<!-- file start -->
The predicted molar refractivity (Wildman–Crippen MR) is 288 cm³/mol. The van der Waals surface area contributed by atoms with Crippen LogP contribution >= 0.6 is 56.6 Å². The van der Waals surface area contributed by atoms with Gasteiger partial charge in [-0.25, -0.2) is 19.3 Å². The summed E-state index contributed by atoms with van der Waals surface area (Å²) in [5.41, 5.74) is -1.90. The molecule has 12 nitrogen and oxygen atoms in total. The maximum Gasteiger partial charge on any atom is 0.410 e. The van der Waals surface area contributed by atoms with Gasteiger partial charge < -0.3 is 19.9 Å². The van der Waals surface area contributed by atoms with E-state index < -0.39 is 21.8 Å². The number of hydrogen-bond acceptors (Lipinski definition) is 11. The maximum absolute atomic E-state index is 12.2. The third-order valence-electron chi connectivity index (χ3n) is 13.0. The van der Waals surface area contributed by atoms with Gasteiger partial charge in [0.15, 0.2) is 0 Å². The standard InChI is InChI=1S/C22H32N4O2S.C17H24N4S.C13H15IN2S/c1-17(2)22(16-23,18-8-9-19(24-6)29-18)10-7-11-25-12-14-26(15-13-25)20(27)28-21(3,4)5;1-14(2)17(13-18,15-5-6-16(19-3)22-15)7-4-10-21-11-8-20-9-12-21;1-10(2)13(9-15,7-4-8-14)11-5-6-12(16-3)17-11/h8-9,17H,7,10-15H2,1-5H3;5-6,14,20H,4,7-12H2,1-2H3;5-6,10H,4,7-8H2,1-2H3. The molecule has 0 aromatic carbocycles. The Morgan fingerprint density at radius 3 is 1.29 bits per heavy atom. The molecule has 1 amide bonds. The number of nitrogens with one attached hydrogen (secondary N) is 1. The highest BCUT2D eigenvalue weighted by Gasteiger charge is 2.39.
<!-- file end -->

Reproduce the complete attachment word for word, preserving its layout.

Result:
The predicted molar refractivity (Wildman–Crippen MR) is 288 cm³/mol. The van der Waals surface area contributed by atoms with Crippen LogP contribution >= 0.6 is 56.6 Å². The van der Waals surface area contributed by atoms with Gasteiger partial charge in [-0.25, -0.2) is 19.3 Å². The summed E-state index contributed by atoms with van der Waals surface area (Å²) in [5.41, 5.74) is -1.90. The molecule has 12 nitrogen and oxygen atoms in total. The maximum Gasteiger partial charge on any atom is 0.410 e. The van der Waals surface area contributed by atoms with Gasteiger partial charge < -0.3 is 19.9 Å². The van der Waals surface area contributed by atoms with E-state index < -0.39 is 21.8 Å². The number of hydrogen-bond acceptors (Lipinski definition) is 11. The maximum absolute atomic E-state index is 12.2. The third-order valence-electron chi connectivity index (χ3n) is 13.0. The van der Waals surface area contributed by atoms with Gasteiger partial charge in [0.15, 0.2) is 0 Å². The standard InChI is InChI=1S/C22H32N4O2S.C17H24N4S.C13H15IN2S/c1-17(2)22(16-23,18-8-9-19(24-6)29-18)10-7-11-25-12-14-26(15-13-25)20(27)28-21(3,4)5;1-14(2)17(13-18,15-5-6-16(19-3)22-15)7-4-10-21-11-8-20-9-12-21;1-10(2)13(9-15,7-4-8-14)11-5-6-12(16-3)17-11/h8-9,17H,7,10-15H2,1-5H3;5-6,14,20H,4,7-12H2,1-2H3;5-6,10H,4,7-8H2,1-2H3. The molecule has 0 aromatic carbocycles. The Morgan fingerprint density at radius 3 is 1.29 bits per heavy atom. The molecule has 1 amide bonds. The number of nitrogens with one attached hydrogen (secondary N) is 1. The highest BCUT2D eigenvalue weighted by Gasteiger charge is 2.39.